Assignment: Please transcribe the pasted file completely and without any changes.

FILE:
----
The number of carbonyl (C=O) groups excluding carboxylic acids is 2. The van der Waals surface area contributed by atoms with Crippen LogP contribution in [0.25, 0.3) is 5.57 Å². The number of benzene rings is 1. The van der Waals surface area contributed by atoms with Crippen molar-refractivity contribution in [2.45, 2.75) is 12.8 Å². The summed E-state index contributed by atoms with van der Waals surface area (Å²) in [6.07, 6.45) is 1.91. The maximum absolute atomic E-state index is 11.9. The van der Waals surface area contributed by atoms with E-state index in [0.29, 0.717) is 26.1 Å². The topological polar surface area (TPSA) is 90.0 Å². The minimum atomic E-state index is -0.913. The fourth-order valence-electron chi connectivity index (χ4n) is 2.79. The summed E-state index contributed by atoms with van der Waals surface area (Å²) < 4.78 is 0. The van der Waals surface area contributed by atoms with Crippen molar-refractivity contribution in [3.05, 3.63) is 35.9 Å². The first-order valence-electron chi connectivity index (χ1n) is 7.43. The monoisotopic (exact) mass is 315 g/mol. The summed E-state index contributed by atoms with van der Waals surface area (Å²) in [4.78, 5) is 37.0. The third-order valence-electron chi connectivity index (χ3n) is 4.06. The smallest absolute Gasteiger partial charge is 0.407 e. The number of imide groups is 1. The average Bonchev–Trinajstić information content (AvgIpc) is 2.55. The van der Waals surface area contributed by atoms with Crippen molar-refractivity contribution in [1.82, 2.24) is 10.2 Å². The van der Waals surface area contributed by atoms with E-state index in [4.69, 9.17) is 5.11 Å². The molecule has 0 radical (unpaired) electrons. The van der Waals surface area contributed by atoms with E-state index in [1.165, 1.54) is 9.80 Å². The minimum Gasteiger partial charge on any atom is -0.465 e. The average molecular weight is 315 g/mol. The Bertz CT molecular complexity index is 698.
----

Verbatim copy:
The number of carbonyl (C=O) groups excluding carboxylic acids is 2. The van der Waals surface area contributed by atoms with Crippen LogP contribution in [0.25, 0.3) is 5.57 Å². The number of benzene rings is 1. The van der Waals surface area contributed by atoms with Crippen molar-refractivity contribution in [2.45, 2.75) is 12.8 Å². The summed E-state index contributed by atoms with van der Waals surface area (Å²) in [6.07, 6.45) is 1.91. The maximum absolute atomic E-state index is 11.9. The van der Waals surface area contributed by atoms with E-state index in [0.29, 0.717) is 26.1 Å². The topological polar surface area (TPSA) is 90.0 Å². The minimum atomic E-state index is -0.913. The fourth-order valence-electron chi connectivity index (χ4n) is 2.79. The summed E-state index contributed by atoms with van der Waals surface area (Å²) < 4.78 is 0. The van der Waals surface area contributed by atoms with Crippen molar-refractivity contribution in [3.05, 3.63) is 35.9 Å². The first-order valence-electron chi connectivity index (χ1n) is 7.43. The monoisotopic (exact) mass is 315 g/mol. The summed E-state index contributed by atoms with van der Waals surface area (Å²) in [4.78, 5) is 37.0. The third-order valence-electron chi connectivity index (χ3n) is 4.06. The smallest absolute Gasteiger partial charge is 0.407 e. The number of imide groups is 1. The average Bonchev–Trinajstić information content (AvgIpc) is 2.55. The van der Waals surface area contributed by atoms with Crippen molar-refractivity contribution in [1.82, 2.24) is 10.2 Å². The van der Waals surface area contributed by atoms with E-state index in [4.69, 9.17) is 5.11 Å². The molecule has 0 radical (unpaired) electrons. The van der Waals surface area contributed by atoms with E-state index in [1.165, 1.54) is 9.80 Å². The minimum Gasteiger partial charge on any atom is -0.465 e. The average molecular weight is 315 g/mol. The Bertz CT molecular complexity index is 698.